Visit any of our nineteen bee-friendly sites across Leighton Buzzard and see if you can spot any butterflies (The Big Butterfly Count )or bees (Bee Identifier) and let us know – either through our Facebook page or email us: firstname.lastname@example.org
For the love of the planet, chocolate, wildlife, our rivers; all things that will be affected by climate change, can you spend five minutes emailing your MP Andrew Selous: email@example.com asking him to ask the government to come up with clear policies to cut CO in the UK in 2020’s. The government’s own official advisors are warning that the government is not on track to meet its own climate targets.
Earlier this year, in January, the Department for Environment, Food & Rural Affairs published ‘A Green Future: Our 25 Year Plan to Improve the Environment’. Since then National Friends of the Earth and others have been working to understand the document and to clarify meanings and intentions. Paul de Zylva, Senior Campaigner on Nature for Friends of the Earth, came along a few days ago to bring us up to date on that work and to link it in to the work that our group is doing.
The plan is, of course, only one part of the government’s approach to all things environmental. Energy, for example, is addressed in the Clean Growth Strategy, while other matters are currently addressed by policy. An example here would be that the approach to fracking is part of the current energy policy, and the plan would not be able to say anything that apparently altered that policy. All of which means that the plan has to be read strictly in context: cleaner air and water; plants and animals which are thriving; and a cleaner, greener country.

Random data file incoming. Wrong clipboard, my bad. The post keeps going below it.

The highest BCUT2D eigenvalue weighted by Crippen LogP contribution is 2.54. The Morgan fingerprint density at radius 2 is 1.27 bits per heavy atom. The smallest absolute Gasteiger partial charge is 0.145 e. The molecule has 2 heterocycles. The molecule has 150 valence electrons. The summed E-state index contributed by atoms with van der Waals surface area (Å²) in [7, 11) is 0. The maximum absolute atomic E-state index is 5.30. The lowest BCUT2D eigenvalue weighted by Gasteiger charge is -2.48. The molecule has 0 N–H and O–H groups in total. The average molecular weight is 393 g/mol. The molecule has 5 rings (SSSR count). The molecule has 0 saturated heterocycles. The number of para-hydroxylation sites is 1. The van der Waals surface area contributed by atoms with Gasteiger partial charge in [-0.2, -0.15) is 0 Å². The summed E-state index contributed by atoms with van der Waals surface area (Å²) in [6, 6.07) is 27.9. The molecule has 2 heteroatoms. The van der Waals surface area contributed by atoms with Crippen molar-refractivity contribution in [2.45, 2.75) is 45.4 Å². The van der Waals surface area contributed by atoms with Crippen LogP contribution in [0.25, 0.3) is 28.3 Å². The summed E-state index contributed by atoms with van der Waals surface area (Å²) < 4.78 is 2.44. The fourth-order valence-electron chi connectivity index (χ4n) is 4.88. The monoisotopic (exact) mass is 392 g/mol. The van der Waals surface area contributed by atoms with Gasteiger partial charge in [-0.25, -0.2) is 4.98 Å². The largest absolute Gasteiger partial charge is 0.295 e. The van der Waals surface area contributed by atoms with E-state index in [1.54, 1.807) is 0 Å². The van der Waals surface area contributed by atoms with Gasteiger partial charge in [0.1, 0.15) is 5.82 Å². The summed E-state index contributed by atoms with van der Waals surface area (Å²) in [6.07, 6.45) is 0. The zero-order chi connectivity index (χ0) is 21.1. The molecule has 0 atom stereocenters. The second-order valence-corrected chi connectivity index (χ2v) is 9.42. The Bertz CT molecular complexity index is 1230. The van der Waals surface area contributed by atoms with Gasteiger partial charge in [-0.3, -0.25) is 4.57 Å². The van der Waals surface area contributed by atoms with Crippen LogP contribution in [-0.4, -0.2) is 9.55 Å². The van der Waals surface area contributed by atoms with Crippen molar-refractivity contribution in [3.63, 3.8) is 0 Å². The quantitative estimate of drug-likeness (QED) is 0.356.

The plan sets itself a target of 25 years, a whole generation, or 5 general elections. This is ambitious, and very welcome. However, for those of us who are aware of the urgency needed in all environmental matters, the plan seems initially disappointing. There are gaps in coverage, a lack of clarity on how we get to there from here, and inevitable questions of funding. There’s too much detail to go through here, but Paul has published his own analysis on the Friends of the Earth site and it is well worth reading.
There are many points to welcome, including the commitment to current EU environmental regulations. In fact, quite sensibly, much of the document builds on existing initiatives. As an example, Central Beds council has had a policy on sustainable drainage systems since 2015, based on government standards. The plan builds on all of these initiatives with an implied intent to strengthen and extend the requirements. Among the newer proposals, there is support for nature recovery networks, building links between wildlife areas, reinforcing our own wildlife gardening efforts. And, in the short term, 2019 has been designated as a year of action for the environment, fitting well with our groups’ work in schools and public areas. Most importantly, the plan exists. Its implications will be discussed amongst us for some time to come, and we are looking forward to making the most of the year of the environment in 2019.
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